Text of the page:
The Spurs could’ve built an offer around Tony Parker and/or Manu Ginobili, the Suns around Shawn Marion and/or Amar’e Stoudemire. Could you imagine Kobe and Tim Duncan or Kobe and Steve Nash in 2007? It wouldn’t have been anything like the over-the-hill version we saw in Los Angeles a few years later.

Of course, Kobe stuck with the Lakers, who traded for Pau Gasol and won a couple more titles. Kobe led them to those championships, and he deserves credit for staying the course.

But, no matter what Durant decides this summer, remember all players consider as many options as they have in front of them. There’s nothing wrong with someone leaving a job for a better one when he has the ability to do so.

Even Kobe – a self-declared “Laker for life” – tried to do it.

Report: Kevin Durant less likely to sign with Knicks after they fired Derek Fisher

LOS ANGELES, CA - MAY 15:  Kevin Durant #35 and Derek Fisher #6 of the Oklahoma City Thunder celebrate after defeating the Los Angeles Clippers in Game Six of the Western Conference Semifinals during the 2014 NBA Playoffs at Staples Center on May 15, 2014 in Los Angeles, California.  The Thunder won 10-98 win the series four games to two.  NOTE TO USER: User expressly acknowledges and agrees that, by downloading and or using this photograph, User is consenting to the terms and conditions of the Getty Images License Agreement.  (Photo by Stephen Dunn/Getty Images)
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The Knicks reportedly believed hiring Derek Fisher made them a contender for Kevin Durant this summer.

If they were right, firing Fisher – a respected former teammate of Durant with the Thunder – certainly didn’t help New York’s ability to lure the superstar in free agency.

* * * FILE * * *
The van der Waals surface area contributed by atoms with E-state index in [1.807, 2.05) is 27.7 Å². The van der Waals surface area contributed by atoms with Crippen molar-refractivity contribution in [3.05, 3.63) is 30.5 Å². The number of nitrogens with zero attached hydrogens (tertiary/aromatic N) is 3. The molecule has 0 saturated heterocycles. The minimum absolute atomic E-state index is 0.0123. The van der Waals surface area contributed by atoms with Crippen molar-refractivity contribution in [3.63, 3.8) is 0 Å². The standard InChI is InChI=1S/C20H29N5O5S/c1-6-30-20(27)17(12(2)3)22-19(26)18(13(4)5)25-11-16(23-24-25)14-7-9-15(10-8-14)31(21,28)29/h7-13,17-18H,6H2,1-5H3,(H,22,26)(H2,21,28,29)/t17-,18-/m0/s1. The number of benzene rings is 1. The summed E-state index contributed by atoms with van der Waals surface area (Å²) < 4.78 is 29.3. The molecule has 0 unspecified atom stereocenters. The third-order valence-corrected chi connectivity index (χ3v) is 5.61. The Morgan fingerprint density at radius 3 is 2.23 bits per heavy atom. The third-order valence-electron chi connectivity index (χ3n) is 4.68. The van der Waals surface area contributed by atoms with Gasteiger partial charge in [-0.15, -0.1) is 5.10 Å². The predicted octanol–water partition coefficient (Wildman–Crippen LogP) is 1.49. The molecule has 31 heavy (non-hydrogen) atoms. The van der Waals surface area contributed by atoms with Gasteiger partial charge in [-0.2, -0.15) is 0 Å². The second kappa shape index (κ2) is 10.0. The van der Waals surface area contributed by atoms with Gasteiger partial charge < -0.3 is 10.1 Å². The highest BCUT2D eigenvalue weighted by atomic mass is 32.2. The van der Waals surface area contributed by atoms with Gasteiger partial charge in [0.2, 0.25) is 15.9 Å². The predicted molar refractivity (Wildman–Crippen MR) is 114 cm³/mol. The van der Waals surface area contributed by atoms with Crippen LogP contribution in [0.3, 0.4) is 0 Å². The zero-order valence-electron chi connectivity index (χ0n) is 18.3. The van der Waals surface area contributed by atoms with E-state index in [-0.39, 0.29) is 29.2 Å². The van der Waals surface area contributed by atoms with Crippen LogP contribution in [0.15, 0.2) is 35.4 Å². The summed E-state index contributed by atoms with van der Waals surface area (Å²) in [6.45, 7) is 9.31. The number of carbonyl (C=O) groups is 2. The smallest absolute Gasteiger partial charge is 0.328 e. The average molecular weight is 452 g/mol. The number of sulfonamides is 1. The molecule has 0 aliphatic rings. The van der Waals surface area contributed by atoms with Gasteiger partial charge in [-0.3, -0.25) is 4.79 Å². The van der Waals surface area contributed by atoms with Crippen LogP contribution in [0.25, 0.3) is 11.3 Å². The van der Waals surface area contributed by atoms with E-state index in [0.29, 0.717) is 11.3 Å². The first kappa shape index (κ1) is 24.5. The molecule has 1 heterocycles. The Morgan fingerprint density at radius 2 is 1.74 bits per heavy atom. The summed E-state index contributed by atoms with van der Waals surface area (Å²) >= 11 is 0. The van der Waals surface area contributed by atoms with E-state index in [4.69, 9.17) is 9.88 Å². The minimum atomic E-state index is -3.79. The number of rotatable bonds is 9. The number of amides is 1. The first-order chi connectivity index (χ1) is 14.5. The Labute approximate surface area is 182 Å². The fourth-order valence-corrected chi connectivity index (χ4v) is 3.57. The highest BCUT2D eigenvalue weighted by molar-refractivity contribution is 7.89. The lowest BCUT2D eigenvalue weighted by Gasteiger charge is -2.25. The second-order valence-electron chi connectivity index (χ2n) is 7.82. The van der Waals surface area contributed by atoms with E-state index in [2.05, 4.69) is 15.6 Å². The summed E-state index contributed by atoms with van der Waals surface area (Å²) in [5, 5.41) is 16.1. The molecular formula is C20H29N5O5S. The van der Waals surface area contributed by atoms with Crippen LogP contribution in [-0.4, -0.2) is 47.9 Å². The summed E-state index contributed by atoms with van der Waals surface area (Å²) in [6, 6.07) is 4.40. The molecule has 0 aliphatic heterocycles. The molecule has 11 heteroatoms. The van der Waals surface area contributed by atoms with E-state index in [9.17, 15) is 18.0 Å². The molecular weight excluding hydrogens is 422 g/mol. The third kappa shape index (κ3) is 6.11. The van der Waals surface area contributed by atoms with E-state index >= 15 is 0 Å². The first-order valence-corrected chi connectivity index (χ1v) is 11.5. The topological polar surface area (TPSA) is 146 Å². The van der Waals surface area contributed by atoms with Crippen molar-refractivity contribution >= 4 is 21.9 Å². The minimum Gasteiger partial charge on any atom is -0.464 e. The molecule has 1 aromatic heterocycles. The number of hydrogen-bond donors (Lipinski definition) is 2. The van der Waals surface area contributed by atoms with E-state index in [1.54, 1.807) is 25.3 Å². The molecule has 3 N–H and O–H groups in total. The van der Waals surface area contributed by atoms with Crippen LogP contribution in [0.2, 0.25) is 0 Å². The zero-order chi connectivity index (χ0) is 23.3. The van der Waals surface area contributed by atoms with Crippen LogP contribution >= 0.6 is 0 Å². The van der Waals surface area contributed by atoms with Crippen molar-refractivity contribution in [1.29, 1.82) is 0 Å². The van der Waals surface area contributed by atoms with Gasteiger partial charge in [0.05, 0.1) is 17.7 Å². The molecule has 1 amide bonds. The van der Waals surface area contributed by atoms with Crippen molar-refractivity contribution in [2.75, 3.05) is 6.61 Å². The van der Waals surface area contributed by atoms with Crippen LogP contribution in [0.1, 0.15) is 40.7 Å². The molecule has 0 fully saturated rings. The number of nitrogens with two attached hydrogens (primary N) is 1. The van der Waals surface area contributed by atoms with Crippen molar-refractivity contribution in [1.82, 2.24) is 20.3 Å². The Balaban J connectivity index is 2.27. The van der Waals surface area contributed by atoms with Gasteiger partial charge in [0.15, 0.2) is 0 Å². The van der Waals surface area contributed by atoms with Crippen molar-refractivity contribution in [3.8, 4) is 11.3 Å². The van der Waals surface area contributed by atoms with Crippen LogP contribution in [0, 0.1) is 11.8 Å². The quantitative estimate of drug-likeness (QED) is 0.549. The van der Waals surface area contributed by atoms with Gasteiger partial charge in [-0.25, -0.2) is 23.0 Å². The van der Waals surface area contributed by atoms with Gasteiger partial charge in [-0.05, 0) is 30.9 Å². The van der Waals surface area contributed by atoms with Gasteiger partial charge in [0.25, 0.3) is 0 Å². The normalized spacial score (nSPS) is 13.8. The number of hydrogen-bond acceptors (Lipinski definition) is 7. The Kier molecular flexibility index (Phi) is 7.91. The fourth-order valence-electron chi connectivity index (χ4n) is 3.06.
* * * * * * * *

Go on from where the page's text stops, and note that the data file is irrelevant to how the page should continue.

Ian Begley of ESPN:

New York faces long odds to land Durant to begin with. And their chances took a hit after Derek Fisher was fired, league sources say.

I suppose it was possible Durant would’ve picked the Knicks, because I don’t believe Durant has decided where he’ll sign. But their odds looked so slim, anyway.

If the Knicks believed Fisher wasn’t the best coach for them, they were right to move on. Keeping him for Durant would have been foolish.

Is there a way New York can gain credibility with Durant? What about hiring former Oklahoma City Thunder coach Scott Brooks?

Begley:

Brooks is a name to think about, for one reason: The Knicks have been informed that their chances of landing Kevin Durant this summer would be influenced by hiring Brooks, according to league sources.

Begley implies Brooks would help New York sign Durant, but his words don’t explicitly say that.

“Would be influenced.” Positively? Negatively? Won’t the coach of any team Durant considers influence his decision? Durant, while thanking Brooks, quickly and fully got on board with the Thunder’s decision to fire him.

And informed by whom? Do we trust the Knicks to properly assess whether the source of that information is credible?

It’s probably not worth exploring those questions, anyway. Brooks has neither Phil Jackson nor triangle ties, which seem to be perquisites.

At least New York can still use Carmelo Anthony to recruit Durant.